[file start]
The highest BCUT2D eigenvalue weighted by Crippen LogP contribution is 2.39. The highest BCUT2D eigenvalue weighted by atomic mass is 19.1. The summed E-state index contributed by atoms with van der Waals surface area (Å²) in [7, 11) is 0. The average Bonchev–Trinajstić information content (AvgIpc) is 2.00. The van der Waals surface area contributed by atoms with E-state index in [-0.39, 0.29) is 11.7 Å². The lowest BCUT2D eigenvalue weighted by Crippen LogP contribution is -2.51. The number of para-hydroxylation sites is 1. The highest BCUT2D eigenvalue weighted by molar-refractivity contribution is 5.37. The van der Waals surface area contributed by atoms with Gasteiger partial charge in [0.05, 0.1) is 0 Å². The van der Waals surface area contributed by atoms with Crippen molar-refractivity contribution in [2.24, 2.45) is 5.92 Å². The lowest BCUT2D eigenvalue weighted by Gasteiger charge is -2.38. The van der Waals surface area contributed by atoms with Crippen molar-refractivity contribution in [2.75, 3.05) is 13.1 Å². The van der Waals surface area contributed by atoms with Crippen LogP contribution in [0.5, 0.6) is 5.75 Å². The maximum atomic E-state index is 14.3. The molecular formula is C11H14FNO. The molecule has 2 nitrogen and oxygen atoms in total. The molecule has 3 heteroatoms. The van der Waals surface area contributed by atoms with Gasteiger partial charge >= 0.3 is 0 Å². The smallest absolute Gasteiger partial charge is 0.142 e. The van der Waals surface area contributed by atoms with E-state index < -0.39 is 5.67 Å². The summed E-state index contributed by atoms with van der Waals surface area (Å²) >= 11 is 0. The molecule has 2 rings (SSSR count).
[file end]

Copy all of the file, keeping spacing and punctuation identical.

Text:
The highest BCUT2D eigenvalue weighted by Crippen LogP contribution is 2.39. The highest BCUT2D eigenvalue weighted by atomic mass is 19.1. The summed E-state index contributed by atoms with van der Waals surface area (Å²) in [7, 11) is 0. The average Bonchev–Trinajstić information content (AvgIpc) is 2.00. The van der Waals surface area contributed by atoms with E-state index in [-0.39, 0.29) is 11.7 Å². The lowest BCUT2D eigenvalue weighted by Crippen LogP contribution is -2.51. The number of para-hydroxylation sites is 1. The highest BCUT2D eigenvalue weighted by molar-refractivity contribution is 5.37. The van der Waals surface area contributed by atoms with Gasteiger partial charge in [0.05, 0.1) is 0 Å². The van der Waals surface area contributed by atoms with Crippen molar-refractivity contribution in [2.24, 2.45) is 5.92 Å². The lowest BCUT2D eigenvalue weighted by Gasteiger charge is -2.38. The van der Waals surface area contributed by atoms with Crippen molar-refractivity contribution in [2.75, 3.05) is 13.1 Å². The van der Waals surface area contributed by atoms with Crippen LogP contribution in [0.5, 0.6) is 5.75 Å². The maximum atomic E-state index is 14.3. The molecular formula is C11H14FNO. The molecule has 2 nitrogen and oxygen atoms in total. The molecule has 3 heteroatoms. The van der Waals surface area contributed by atoms with Gasteiger partial charge >= 0.3 is 0 Å². The smallest absolute Gasteiger partial charge is 0.142 e. The van der Waals surface area contributed by atoms with E-state index < -0.39 is 5.67 Å². The summed E-state index contributed by atoms with van der Waals surface area (Å²) >= 11 is 0. The molecule has 2 rings (SSSR count).